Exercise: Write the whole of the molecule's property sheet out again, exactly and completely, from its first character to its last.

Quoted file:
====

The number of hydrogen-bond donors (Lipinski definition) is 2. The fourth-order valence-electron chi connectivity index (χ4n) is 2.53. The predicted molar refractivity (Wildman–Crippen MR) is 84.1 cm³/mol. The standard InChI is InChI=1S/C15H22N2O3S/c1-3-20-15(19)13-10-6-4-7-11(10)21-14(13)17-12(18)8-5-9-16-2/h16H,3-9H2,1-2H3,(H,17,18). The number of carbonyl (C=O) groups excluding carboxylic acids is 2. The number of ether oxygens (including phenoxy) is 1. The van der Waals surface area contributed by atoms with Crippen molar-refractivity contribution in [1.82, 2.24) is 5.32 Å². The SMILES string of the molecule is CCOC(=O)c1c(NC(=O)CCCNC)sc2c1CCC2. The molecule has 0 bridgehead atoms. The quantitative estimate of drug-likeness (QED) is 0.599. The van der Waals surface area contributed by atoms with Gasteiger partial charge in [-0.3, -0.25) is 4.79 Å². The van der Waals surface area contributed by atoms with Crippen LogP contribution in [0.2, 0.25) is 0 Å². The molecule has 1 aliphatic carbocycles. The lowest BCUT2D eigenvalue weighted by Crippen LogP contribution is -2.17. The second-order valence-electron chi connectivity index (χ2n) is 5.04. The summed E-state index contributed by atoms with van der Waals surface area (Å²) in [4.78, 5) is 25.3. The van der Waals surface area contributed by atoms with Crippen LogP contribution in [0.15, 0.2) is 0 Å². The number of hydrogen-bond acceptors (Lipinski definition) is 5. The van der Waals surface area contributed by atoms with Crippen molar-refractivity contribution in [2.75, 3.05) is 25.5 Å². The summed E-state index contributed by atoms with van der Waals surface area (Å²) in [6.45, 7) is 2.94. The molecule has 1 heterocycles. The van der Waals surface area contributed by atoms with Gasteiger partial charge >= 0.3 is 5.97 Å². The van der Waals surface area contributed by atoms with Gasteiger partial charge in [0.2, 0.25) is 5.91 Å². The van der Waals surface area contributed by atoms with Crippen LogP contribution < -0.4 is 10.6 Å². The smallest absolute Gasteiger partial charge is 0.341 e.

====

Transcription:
The number of hydrogen-bond donors (Lipinski definition) is 2. The fourth-order valence-electron chi connectivity index (χ4n) is 2.53. The predicted molar refractivity (Wildman–Crippen MR) is 84.1 cm³/mol. The standard InChI is InChI=1S/C15H22N2O3S/c1-3-20-15(19)13-10-6-4-7-11(10)21-14(13)17-12(18)8-5-9-16-2/h16H,3-9H2,1-2H3,(H,17,18). The number of carbonyl (C=O) groups excluding carboxylic acids is 2. The number of ether oxygens (including phenoxy) is 1. The van der Waals surface area contributed by atoms with Crippen molar-refractivity contribution in [1.82, 2.24) is 5.32 Å². The SMILES string of the molecule is CCOC(=O)c1c(NC(=O)CCCNC)sc2c1CCC2. The molecule has 0 bridgehead atoms. The quantitative estimate of drug-likeness (QED) is 0.599. The van der Waals surface area contributed by atoms with Gasteiger partial charge in [-0.3, -0.25) is 4.79 Å². The van der Waals surface area contributed by atoms with Crippen LogP contribution in [0.2, 0.25) is 0 Å². The molecule has 1 aliphatic carbocycles. The lowest BCUT2D eigenvalue weighted by Crippen LogP contribution is -2.17. The second-order valence-electron chi connectivity index (χ2n) is 5.04. The summed E-state index contributed by atoms with van der Waals surface area (Å²) in [4.78, 5) is 25.3. The van der Waals surface area contributed by atoms with Crippen LogP contribution in [0.15, 0.2) is 0 Å². The number of hydrogen-bond acceptors (Lipinski definition) is 5. The van der Waals surface area contributed by atoms with Crippen molar-refractivity contribution in [2.75, 3.05) is 25.5 Å². The summed E-state index contributed by atoms with van der Waals surface area (Å²) in [6.45, 7) is 2.94. The molecule has 1 heterocycles. The van der Waals surface area contributed by atoms with Gasteiger partial charge >= 0.3 is 5.97 Å². The van der Waals surface area contributed by atoms with Gasteiger partial charge in [0.2, 0.25) is 5.91 Å². The van der Waals surface area contributed by atoms with Crippen LogP contribution < -0.4 is 10.6 Å². The smallest absolute Gasteiger partial charge is 0.341 e.